Dramatic Techniques for Storytelling

Updated: Dec 15, 2020

Part 1: How text, body movement and gesture interact in the production of meaning.

Part 2: How to integrate objects/paintings/photos, in the story.

Duvelleroy's Fan Language from the 19th Century

Before books existed we passed on information orally. We conveyed messages not only through speech but through a variety of gestures and poses. Our body was part of the communication vehicle. Gestures and poses were an integral part of the language.

Telling stories orally is a different experience than reading them a story aloud. We are comparing two different media, one is closer to theatre, the other one to literature. In oral storytelling we perform the story as if the events were unfolding in front of our eyes.

  • Duration: 1) Private lessons with me, any amout of meetings in English/ Hebrew/ Spanish ( see contact at page bottom)

Where? For the coming year, due to the pandemic, the meetings will be done via zoom.

  • For whom? Beginners or advanced students, amateurs and professionals.

  • Teacher: Dr. Patricia O’Donovan is both an artist and a scientist with a PhD in biology, and a theater teacher and performer with more than 40 years experience as an actress, puppeteer, teacher, storyteller and director.( see full CV here)

  • How? Each lesson consists of a warm up, acting exercises, analysis of homework, a theoretical lecture, the viewing and analysis of videos of storytellers in different cultures , and preparation of homework.

  • Requirements: Simple, comfortable, plain colored clothes, no accessories. Capability of filming homework. Space to do exercises during class.

  • To see a show of mine click here.

The aim of the course is to make storytellers aware of how nonverbal communication and the mirror mechanism that support empathy, are integrated to the spoken word. We all use mimicry and gestures and express emotions automatically in daily life. However a storyteller and/or puppeteer that switches from character to character, from character to events, from enactments to descriptions needs to be conscious of how they are used when needed, not automatically but as part of a technique that allows for a wide and rich range of expression.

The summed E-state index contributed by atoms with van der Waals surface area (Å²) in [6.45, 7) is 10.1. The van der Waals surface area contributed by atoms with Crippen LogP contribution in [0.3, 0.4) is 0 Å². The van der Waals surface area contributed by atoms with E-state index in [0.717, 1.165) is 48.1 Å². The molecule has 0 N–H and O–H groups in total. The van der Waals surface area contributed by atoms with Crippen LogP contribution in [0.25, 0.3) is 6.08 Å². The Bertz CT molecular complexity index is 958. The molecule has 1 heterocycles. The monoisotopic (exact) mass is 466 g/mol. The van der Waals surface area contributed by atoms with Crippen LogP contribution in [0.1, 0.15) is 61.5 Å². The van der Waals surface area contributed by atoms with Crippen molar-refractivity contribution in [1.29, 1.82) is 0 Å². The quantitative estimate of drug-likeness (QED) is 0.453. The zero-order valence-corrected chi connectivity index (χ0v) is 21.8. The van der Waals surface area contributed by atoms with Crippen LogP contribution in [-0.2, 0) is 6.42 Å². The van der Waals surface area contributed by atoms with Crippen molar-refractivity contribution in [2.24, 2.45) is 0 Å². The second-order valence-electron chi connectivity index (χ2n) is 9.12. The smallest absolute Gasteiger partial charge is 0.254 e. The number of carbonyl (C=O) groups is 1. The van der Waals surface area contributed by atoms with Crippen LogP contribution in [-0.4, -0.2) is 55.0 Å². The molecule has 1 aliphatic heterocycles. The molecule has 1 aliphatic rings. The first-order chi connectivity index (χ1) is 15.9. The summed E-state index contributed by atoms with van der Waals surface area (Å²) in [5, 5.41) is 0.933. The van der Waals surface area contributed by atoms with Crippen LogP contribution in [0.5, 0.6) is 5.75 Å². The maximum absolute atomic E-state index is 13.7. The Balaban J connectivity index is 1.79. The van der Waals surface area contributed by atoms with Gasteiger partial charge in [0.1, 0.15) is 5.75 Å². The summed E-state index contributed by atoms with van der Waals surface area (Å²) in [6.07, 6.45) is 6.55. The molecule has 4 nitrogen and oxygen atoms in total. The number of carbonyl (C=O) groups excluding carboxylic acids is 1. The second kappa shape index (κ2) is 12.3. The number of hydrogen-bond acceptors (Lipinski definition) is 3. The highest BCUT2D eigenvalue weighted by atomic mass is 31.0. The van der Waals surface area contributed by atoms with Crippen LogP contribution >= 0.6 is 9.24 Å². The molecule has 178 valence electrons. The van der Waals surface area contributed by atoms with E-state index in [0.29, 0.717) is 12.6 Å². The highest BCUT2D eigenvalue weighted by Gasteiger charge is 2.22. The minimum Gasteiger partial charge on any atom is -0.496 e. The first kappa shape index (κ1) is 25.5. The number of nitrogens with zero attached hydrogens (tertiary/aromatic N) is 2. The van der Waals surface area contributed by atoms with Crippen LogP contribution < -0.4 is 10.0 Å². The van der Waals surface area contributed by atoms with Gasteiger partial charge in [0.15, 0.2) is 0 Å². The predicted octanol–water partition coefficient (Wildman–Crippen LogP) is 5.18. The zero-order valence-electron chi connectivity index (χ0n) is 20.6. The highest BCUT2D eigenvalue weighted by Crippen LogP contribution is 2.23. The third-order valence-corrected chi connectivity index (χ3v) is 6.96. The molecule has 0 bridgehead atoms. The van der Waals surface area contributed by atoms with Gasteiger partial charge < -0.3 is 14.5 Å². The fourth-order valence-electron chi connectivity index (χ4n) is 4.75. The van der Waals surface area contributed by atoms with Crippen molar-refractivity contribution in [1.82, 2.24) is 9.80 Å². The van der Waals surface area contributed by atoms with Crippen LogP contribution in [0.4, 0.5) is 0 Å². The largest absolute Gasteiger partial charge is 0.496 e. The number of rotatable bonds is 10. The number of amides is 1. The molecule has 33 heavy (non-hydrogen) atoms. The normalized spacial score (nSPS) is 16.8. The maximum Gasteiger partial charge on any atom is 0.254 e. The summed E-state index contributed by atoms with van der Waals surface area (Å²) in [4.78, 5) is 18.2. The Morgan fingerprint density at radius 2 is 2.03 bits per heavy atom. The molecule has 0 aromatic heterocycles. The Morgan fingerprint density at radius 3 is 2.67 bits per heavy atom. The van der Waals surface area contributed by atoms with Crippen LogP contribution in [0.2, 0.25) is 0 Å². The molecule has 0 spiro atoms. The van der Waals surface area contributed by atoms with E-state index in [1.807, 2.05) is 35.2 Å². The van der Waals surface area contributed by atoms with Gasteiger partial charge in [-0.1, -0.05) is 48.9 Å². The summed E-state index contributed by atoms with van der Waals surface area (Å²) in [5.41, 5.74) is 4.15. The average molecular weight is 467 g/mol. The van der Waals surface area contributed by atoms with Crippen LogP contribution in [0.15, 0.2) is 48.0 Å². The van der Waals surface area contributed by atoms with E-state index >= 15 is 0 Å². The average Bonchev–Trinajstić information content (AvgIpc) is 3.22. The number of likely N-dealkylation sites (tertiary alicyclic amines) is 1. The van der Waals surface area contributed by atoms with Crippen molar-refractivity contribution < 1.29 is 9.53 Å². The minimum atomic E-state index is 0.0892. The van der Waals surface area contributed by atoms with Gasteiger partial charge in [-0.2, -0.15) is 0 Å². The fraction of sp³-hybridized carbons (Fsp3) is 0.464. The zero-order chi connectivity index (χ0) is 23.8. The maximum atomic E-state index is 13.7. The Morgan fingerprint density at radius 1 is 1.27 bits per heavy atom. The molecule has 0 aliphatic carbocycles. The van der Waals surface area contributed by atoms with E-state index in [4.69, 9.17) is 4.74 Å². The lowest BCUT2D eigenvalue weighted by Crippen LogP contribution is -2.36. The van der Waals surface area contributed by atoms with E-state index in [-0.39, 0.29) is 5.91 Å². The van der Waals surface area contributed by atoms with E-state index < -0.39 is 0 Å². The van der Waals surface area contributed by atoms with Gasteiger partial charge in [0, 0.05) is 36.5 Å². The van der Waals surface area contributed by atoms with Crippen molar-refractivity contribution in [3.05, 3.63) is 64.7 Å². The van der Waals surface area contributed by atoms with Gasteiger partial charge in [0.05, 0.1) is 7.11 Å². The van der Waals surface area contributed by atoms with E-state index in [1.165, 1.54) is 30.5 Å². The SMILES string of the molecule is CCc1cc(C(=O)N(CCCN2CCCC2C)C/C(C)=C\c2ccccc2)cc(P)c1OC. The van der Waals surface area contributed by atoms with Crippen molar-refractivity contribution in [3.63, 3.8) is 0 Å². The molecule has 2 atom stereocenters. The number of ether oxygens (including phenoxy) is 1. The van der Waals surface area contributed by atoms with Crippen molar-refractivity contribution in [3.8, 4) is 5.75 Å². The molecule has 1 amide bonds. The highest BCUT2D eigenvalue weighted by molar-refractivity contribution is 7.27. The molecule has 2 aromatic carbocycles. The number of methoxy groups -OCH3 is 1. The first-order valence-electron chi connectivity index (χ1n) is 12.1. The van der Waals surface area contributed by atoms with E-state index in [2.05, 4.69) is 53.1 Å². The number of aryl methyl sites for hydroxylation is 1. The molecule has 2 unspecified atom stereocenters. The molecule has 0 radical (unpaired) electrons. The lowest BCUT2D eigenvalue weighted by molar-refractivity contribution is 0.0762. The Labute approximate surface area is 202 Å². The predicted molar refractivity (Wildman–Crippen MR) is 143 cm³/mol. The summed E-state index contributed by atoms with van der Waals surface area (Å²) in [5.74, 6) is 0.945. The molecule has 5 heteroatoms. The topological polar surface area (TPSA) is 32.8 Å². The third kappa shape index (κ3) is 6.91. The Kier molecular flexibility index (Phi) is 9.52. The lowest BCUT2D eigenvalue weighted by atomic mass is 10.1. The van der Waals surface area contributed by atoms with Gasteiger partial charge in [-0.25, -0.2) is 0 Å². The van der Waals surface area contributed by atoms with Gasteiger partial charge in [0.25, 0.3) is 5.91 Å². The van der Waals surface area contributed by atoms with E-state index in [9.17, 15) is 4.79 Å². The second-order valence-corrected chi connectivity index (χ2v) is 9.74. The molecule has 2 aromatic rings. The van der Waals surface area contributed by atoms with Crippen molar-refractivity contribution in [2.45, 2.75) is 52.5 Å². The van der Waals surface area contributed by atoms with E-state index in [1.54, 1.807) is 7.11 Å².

Leaving behind the dualistic approaches of mind versus body, intellect versus emotion that lead to acting practices that are either psychological or physical, we will work on body/thought as a unit. Before choosing a story to work on, we will work on movement and gesture in silence and continue until ideas and feelings arise from the movement. Only then we integrate the spoken word.

New technologies such as fMR ( magnetic resonance imaging)I, PET (positron emission tomography)and MEG magnetoencelography), allow us to see what parts of the brain are activated when we move, feel and speak and when we see what others do and feel.

We now know that when perception, reason, language, memory and imagination occur, also motor areas ( related to action and movement) of the brain become active. Moving and thinking are related, vision and action are related, feelings and thoughts and movement are related.

We will learn the difference between the literary structure of the written story and the dramatic one to be enacted orally. The written story tells us what are the wishes and needs of the characters and what they do to solve them. But an oral story is not a book that can be put down to continue the next day. We need to understand the dynamics of space and time, the use of suspense, silence, humor, and how to balance narration with acting to advance the plot and keep the story alive.

Finally we will learn how to integrate props and toys and choose from a few options: 1) work with one or more objects, 2) a Japanese traditional form of storytelling with pictures called Kamishibai, 3) Cantasoria

Japanese Kamishibai

  • Our questions: